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Math Help - Anamorphic Art Work

  1. #1
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    Anamorphic Art Work

    Hi, new to the forum and in need of a bit of help!

    I'm working on a piece of art work that will require a lot of maths. I use maths generally in my work whether it be to make a structure or plan out an animation etc... However the maths involved in my most recent idea is a little beyond me (im not great at maths to be honest).

    Anyway here is a link to the kinda thing im going to be making:

    Jim Bond

    So basically when you look through the hole (view point) at the front of the cube the figure appears whole and in correct proportions. It might help you to think of the channel 4 ads with the massive number 4 that comes together! Anyway I know objects at the back will need to be larger and objects at the front smaller (but thats about all i know).

    It might be worth me mentioning im going to be doing this with objects (not the human figure) on a life size scale in a gallery so as the viewer can walk passed each individual item. For example i could use a door, each item such as the door bell, letter box, door number, door, door frame will be deconstructed and spaces out throughout the gallery, but when the instillation is viewed at a particular point will morph into a whole image.

    I would really appreciate any help at all. Im no maths genius so keep it simple if you can.

    Thanks
    Kevin
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  2. #2
    MHF Contributor

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    Paris, France
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    Hi,

    this is a nice project. Luckily for you, this kind of anamorphosis doesn't require advanced maths. The only result you need is Thales theorem, and in fact you can probably do most of the work on sketches.

    The basic idea is that if the real distance from the viewer to an object is multiplied by a factor k, then the size of the object should be multiplied by the same factor k.

    In the example (Jim Bond), the elements look very much like scaled versions of the hand, leg, head, etc. You can in fact allow much more freedom than that: for instance, a deformed head could look like normal from the appropriate viewpoint.

    On the other hand, there are also possible simplifications, i.e. cases when you can avoid deforming object by just scaling them. This is the case for almost-planar objects (like a door) under some condition (the real door has to be parallel to the "virtual" door), and this is the case for relatively small objects (like a door knob, or body parts in Bond's artwork), where slight deformation will keep unnoticed.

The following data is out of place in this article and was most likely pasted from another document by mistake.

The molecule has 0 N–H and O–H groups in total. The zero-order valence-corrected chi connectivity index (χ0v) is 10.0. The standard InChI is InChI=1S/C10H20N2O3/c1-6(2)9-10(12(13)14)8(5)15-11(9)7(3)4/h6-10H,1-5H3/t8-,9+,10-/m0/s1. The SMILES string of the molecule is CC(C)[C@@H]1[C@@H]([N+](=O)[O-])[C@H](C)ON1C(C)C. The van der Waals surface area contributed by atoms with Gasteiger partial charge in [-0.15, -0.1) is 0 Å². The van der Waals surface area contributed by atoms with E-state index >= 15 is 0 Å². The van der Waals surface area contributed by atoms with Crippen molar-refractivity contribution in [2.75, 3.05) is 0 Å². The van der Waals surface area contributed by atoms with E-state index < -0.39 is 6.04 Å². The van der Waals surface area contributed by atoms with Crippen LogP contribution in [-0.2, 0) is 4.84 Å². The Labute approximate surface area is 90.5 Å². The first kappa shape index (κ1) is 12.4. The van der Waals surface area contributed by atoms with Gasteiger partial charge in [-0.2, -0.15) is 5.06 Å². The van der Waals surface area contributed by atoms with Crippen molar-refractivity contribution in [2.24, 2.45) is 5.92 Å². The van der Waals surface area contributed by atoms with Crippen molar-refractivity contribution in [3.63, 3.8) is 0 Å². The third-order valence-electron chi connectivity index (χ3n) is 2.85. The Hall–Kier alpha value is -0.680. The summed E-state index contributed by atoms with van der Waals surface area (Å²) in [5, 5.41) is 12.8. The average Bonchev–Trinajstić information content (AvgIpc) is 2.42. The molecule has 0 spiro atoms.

The best is to start with a sketch. Draw the view from above (to get the location on the ground), and the view from the side (to get the height). In each case, you should begin by choosing the viewer's location. Then draw the objects of the scene like they should be viewed, for instance a real-size door with a real-size door number on it (on the sketches from above and from the side, these are line segments, or rectangles). On this sketch, draw thin lines from the viewpoint through the corners of the door (cf. attached sketch). These lines determine where the corners of the real door (the one you will build) should be; anywhere they are on these lines, they will appear to be at the same point for the viewer. On the sketch, the real door is chosen to be parallel to the "virtual" door (the real-size one); this way, the real door is not deformed, it is just scaled by a factor that you can measure on the sketch. You can do the same for any object: draw what it should look like, then choose what you're going to build by picking points that keep being on the same line from the viewpoint.

    This is the main idea; your imagination will do the rest!

    If something is not clear, or not sufficiently precise, feel free to ask.
    Attached Thumbnails Attached Thumbnails Anamorphic Art Work-mhf.png  
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  3. #3
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    Thank so much for the help! Got me sketching and making some kind of logic of it all! Im still pretty confused however so please excuse my stupidity!

    Here is the sketch of the idea i want to take forwads:

    IMG_0983 on Flickr - Photo Sharing!

    As you can see the viewer is sitting on a chair while looking through the VP. I want the viewer to see a replica of the chair he is seated on (the chair will appear 3D unlike the door). The chair must appear as if it is sitting in actual space (not floating). How do i ground the chair? Is it also best to use the center point of the cube as my focal point as it will let me space out objects equally in the cube or is there a better method?

    Say my chair is 80cm in height and my cube has a total length of 300cm, so 150cm will be the chairs focal point. How big will my 80cm chair appear at 150cm from the VP for the viewer? This will be key in making sure the chair appears correct will it not? Then how do i enlarge the bits i wish to be further away and reduce the bits i wish to be closer?

    Sorry once again this kind of maths is probably real basic. I just need to get my head around the general principals so i can start playing around with hanging the objects for best effect in the space (or scale model making). Really appreciate it!

    Thanks once again for the help
    Kevin
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